Richard I died over 800 years ago but he remains one of the most famous kings in English history, featuring in countless paintings, books, and films, including as a background figure in the Robin Hood story.

Richard, known as Richard the Lionheart, was King of England from 1189 to 1199, yet spent just six months of this time in England. For most of his reign he was abroad waging war, either campaigning in the Crusades or fighting in Europe.

Richard lived by the sword and died by the sword (or more accurately, a crossbow). On 25th March 1199, Richard was leading an attack against the castle at Châlus in central France when one of the defenders shot the king with a crossbow from the ramparts. The shooter was Pierre Basile, who, owing to a lack of armour, was using a frying pan as a shield (giving rise to a rumour that it was a chef who’d killed the king).

As the king lay dying from the bolt wound, he gave orders that the man who’d shot him be paid 100 shillings. After Richard died the king’s brutal right-hand man, Mercadier, instead had Basile flayed alive and hanged.

5. Richard III of England - Died 1485

The final moments of King Richard III of England were immortalised by Shakespeare in his play Richard III, when the doomed king, the battle lost and facing death, cries, ‘A horse! A horse! My kingdom for a horse!’.

Richard was born in 1452 and was King of England from 1483 to 1485. He’s notorious in English history as a villain, alleged to have had his young nephews Edward and Richard murdered. Richard’s guilt is still hotly contested today.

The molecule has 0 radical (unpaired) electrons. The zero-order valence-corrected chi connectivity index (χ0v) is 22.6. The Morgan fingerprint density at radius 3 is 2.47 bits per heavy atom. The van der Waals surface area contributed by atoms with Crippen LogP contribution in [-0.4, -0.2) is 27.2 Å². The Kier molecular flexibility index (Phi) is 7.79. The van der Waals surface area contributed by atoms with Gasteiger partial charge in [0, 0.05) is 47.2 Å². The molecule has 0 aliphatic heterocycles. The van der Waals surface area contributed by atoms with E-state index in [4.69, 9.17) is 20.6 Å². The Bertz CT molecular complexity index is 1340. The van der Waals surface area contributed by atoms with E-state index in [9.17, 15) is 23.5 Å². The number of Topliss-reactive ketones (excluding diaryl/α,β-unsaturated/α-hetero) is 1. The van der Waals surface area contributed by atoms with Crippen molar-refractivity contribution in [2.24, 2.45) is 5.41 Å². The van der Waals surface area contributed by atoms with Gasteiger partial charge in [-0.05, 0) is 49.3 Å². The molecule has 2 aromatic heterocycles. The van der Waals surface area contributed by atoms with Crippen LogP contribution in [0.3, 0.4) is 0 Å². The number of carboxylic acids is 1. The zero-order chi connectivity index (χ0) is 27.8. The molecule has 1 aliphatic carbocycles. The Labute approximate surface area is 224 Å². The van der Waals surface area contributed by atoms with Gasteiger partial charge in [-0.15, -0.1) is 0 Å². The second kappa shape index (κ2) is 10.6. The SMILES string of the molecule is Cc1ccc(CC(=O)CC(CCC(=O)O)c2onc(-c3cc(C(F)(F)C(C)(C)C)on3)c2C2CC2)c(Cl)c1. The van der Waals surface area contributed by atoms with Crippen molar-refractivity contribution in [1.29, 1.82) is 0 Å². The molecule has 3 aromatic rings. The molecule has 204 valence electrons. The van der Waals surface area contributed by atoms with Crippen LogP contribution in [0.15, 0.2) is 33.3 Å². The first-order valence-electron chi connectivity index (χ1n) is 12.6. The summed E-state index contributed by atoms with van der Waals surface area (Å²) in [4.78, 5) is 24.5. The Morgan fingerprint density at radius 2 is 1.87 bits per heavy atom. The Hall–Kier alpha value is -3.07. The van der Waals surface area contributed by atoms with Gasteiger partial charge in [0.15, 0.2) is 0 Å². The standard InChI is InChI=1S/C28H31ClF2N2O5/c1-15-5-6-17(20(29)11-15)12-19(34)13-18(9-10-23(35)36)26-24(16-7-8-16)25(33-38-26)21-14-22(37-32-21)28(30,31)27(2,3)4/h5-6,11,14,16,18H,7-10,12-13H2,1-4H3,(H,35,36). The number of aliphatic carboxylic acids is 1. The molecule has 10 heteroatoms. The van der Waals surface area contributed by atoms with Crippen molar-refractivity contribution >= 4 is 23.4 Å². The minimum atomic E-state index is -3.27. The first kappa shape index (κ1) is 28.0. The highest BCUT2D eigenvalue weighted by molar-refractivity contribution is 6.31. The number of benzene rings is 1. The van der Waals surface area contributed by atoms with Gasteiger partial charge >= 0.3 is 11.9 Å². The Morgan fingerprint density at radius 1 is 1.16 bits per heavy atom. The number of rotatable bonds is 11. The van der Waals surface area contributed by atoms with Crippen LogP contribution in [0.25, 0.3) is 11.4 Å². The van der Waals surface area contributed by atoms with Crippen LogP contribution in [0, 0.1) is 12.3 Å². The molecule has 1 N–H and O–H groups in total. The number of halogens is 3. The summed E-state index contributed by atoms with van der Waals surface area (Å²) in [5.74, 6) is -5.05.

At the Battle of Bosworth on 22nd August 1485, Richard and his forces were defeated by the rebel Henry Tudor, who took the throne and became Henry VII.

It is believed that near the end of the battle, Richard found himself surrounded by a group of Henry Tudor’s soldiers. They inflicted several bashes to his head with halberds (a weapon that was a combination of a spear and a battleaxe). Tests conducted on his remains over 500 years later showed that one of the blows took the back half of his skull off. To make matters worse, his head may also have had a sword thrust through it.

Richard’s body was carried on a horse and taken to Leicester where it was hastily buried. In 2012, Richard’s remains were unearthed under a car park and reburied three years later in Leicester Cathedral.

6. James IV of Scotland - Died 1513

James was born in 1473 and reigned as King of Scotland from 1488 until his death in 1513.

James was a popular king in Scotland and he didn’t take too kindly to the increasing level of hostility coming from England in the form of raids and sabre-rattling from Henry VIII. It was this and James’s alliance with England’s enemy France, which caused James to invade England in 1513.

At the epic Battle of Flodden in September 1513, around 60,000 men took to a Northumberland field to slog it out in a melee of blood and guts.

The battle was a heavy defeat for James’s forces, and 12 earls were among the Scottish dead – which may have been as high as 14,000. In contrast, the English only suffered 1,500 fatalities.

According to contemporary accounts, James was fighting right in the thick of the battle when he was struck by an arrow. He was then given a fatal whack on the head with a billhook (a common medieval weapon that consisted of a long pole with a spike and a hook at the end). After the battle, James’s body was pulled out from under a pile of other dead soldiers, and, after being positively identified, his bloodstained shirt was removed and sent to Henry VIII as a battle trophy.

King James IV of Scotland holds the distinction of being the last British monarch to be killed in battle.